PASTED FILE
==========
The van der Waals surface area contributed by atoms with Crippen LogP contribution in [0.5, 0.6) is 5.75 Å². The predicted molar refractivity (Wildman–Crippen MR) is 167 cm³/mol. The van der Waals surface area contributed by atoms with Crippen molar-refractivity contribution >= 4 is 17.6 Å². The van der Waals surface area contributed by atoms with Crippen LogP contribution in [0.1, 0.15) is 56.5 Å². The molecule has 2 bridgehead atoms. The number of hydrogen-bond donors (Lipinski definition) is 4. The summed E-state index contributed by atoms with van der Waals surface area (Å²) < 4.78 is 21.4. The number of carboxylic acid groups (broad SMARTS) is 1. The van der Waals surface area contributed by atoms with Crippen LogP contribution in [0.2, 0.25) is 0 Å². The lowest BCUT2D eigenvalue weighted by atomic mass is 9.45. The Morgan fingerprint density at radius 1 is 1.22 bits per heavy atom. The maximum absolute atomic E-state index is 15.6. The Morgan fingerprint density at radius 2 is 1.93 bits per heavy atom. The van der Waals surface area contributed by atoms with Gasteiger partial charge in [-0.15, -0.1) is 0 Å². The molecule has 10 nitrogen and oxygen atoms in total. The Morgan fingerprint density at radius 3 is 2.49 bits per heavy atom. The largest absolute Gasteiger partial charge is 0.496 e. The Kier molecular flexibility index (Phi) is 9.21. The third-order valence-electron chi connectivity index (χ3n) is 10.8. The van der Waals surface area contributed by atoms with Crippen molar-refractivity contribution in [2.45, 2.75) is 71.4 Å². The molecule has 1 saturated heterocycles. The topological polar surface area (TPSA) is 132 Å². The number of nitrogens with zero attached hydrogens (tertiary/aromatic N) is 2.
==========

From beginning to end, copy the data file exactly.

The van der Waals surface area contributed by atoms with Crippen LogP contribution in [0.5, 0.6) is 5.75 Å². The predicted molar refractivity (Wildman–Crippen MR) is 167 cm³/mol. The van der Waals surface area contributed by atoms with Crippen molar-refractivity contribution >= 4 is 17.6 Å². The van der Waals surface area contributed by atoms with Crippen LogP contribution in [0.1, 0.15) is 56.5 Å². The molecule has 2 bridgehead atoms. The number of hydrogen-bond donors (Lipinski definition) is 4. The summed E-state index contributed by atoms with van der Waals surface area (Å²) < 4.78 is 21.4. The number of carboxylic acid groups (broad SMARTS) is 1. The van der Waals surface area contributed by atoms with Crippen LogP contribution in [0.2, 0.25) is 0 Å². The lowest BCUT2D eigenvalue weighted by atomic mass is 9.45. The Morgan fingerprint density at radius 1 is 1.22 bits per heavy atom. The maximum absolute atomic E-state index is 15.6. The Morgan fingerprint density at radius 2 is 1.93 bits per heavy atom. The van der Waals surface area contributed by atoms with Gasteiger partial charge in [-0.15, -0.1) is 0 Å². The molecule has 10 nitrogen and oxygen atoms in total. The Morgan fingerprint density at radius 3 is 2.49 bits per heavy atom. The largest absolute Gasteiger partial charge is 0.496 e. The Kier molecular flexibility index (Phi) is 9.21. The third-order valence-electron chi connectivity index (χ3n) is 10.8. The van der Waals surface area contributed by atoms with Crippen molar-refractivity contribution in [2.45, 2.75) is 71.4 Å². The molecule has 1 saturated heterocycles. The topological polar surface area (TPSA) is 132 Å². The number of nitrogens with zero attached hydrogens (tertiary/aromatic N) is 2.